Tim Benz: Can Penguins coach Mike Sullivan be empowered by his contract extension?
It’s our final “money quote” post, looking at the interview Trib columnist Mark Madden conducted with Pittsburgh Penguins head coach Mike Sullivan on 105.9 the X last week.
Here, we examine Sullivan’s recent contract extension.
Empowering the head coach rarely has been a priority for the Penguins. That’s not to say the organization has shied away from heavy-handed, powerful coaching personalities who looked to imprint themselves on the team. Scottie Bowman, Kevin Constantine, Herb Brooks and Michel Therrien all fit that description.
Despite varying levels of success, those four coaches burned out quickly in Pittsburgh. Therrien lasted the longest, two full seasons (2007-08 and 2008-09) plus the end of 2005-06 and the start of 2009.
Sullivan is in that mold. He was widely praised for bringing some structure, order and accountability back to the team. Those were traits that were absent during the back end of the Dan Bylsma years and Mike Johnston’s brief tenure.
However, a season ago, the Penguins players seemed to go into tune-out mode with Sullivan at times in the regular season — and during their four-game sweep at the hands of the Islanders in the playoffs — as they did with all those previous coaches before him.
Through the comments of general manager Jim Rutherford and Sullivan’s own admission, chemistry was a problem in the locker room last year. So was the players’ willingness to buy-in to what Sullivan was preaching.
Allowing Sullivan to coach out the last year of his contract and firing him midseason, if necessary, seemed like an easy option for Rutherford. If Sullivan’s grip on the team continued to erode, he could’ve simply made the switch to recently hired Wilkes-Barre bench boss Mike Vellucci.
But in trading away one of the players with whom Sullivan didn’t connect (Phil Kessel) and extending Sullivan’s deal through 2023-24, Rutherford sent the message to the team that Sullivan’s orders are to be followed.
Not that this extension means that Sullivan will see all of it — or even most of it — through.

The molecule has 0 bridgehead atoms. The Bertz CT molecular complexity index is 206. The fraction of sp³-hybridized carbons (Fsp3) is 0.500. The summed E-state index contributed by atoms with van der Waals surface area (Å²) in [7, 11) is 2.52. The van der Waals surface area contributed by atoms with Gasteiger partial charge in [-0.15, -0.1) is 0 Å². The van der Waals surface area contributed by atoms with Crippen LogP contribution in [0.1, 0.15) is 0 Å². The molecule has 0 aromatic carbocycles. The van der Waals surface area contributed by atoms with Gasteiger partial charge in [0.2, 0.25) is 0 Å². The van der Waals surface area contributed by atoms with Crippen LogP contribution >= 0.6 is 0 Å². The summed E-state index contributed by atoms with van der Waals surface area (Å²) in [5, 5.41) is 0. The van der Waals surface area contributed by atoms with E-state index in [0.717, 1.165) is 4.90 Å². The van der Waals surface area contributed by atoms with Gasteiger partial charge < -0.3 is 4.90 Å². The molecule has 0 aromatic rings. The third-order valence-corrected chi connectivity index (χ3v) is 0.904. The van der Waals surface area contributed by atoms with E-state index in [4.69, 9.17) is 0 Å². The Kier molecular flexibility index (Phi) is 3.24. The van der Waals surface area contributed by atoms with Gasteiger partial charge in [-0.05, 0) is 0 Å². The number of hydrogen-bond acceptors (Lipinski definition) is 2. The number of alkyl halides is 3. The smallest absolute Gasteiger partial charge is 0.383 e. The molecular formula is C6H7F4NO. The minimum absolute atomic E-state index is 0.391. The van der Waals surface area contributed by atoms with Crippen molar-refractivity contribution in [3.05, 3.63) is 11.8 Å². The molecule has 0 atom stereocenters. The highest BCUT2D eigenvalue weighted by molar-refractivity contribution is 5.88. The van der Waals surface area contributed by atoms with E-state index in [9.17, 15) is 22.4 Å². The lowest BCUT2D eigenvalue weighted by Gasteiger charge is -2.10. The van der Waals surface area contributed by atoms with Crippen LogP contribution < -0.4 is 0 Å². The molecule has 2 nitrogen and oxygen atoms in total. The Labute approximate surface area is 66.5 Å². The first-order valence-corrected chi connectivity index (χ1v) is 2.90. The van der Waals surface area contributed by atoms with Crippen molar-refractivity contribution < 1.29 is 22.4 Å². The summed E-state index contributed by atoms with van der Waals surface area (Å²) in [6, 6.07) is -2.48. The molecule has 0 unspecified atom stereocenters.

Dan Bylsma got a contract extension after his Penguins were swept out of the 2013 Eastern Conference finals. He was under contract through 2016 at that point. He was gone by the end of 2014.
Look at Joel Quenneville. He was fired by Chicago during the middle of last season. Florida hired him this summer to the tune of $30 million over five years, plus the $6 million he was going to be owed by the Blackhawks for 2019-20.
An attractive resume such as Sullivan’s, featuring two Stanley Cup titles, may entice a team looking for a new head coach to pay a similar amount if Rutherford should fire him.
When Madden asked if Sullivan still feels as if he is in a “one year at time situation,” Sullivan answered in the affirmative.
“I do. It’s the nature of the business that we are in. It’s all about winning,” Sullivan said.
At least from the standpoint of optics and organizational game-planning, Sullivan now has a foothold. There are no questions about a Barry Trotz-esque walk-year situation as the NHL witnessed with the Capitals during their Stanley Cup championship of 2018.
“It’s just stability. Anytime you have stability in your own club, it just makes for more of a comfort level,” Sullivan told Madden.
Actually, players getting too comfortable with the coach has been an issue for the Penguins in the past, particularly toward the end of Bylsma’s run.
I’d argue Sullivan’s greatest strength when he first arrived in Pittsburgh was making the players uncomfortable. Suddenly they didn’t know if some amount of accountability would accompany a lazy backcheck, dumb drop pass or petulant retaliation penalty.
Too much of the vinegar can be a bad thing with star players. It could be argued that problem was starting to seep in a year ago for Sullivan, especially with the likes of Evgeni Malkin and Kessel.
But the expanded contract and Kessel’s excommunication to Arizona sends a message that management backs the coach and still wants him to manage the players, not the other way around.
“It starts with an attitude,” Sullivan said. “A team attitude we’ve got to build that hopefully will help us become the team in the true sense of the word that we want to become.”
Interesting word choice there. “Become the team we want to become.” Not “rediscover” or “the team we once were.” Sullivan truly seems to view this as starting over. And that’s probably smart.
Let’s see if the players view it the same way.
If they don’t, that extension may be worthless.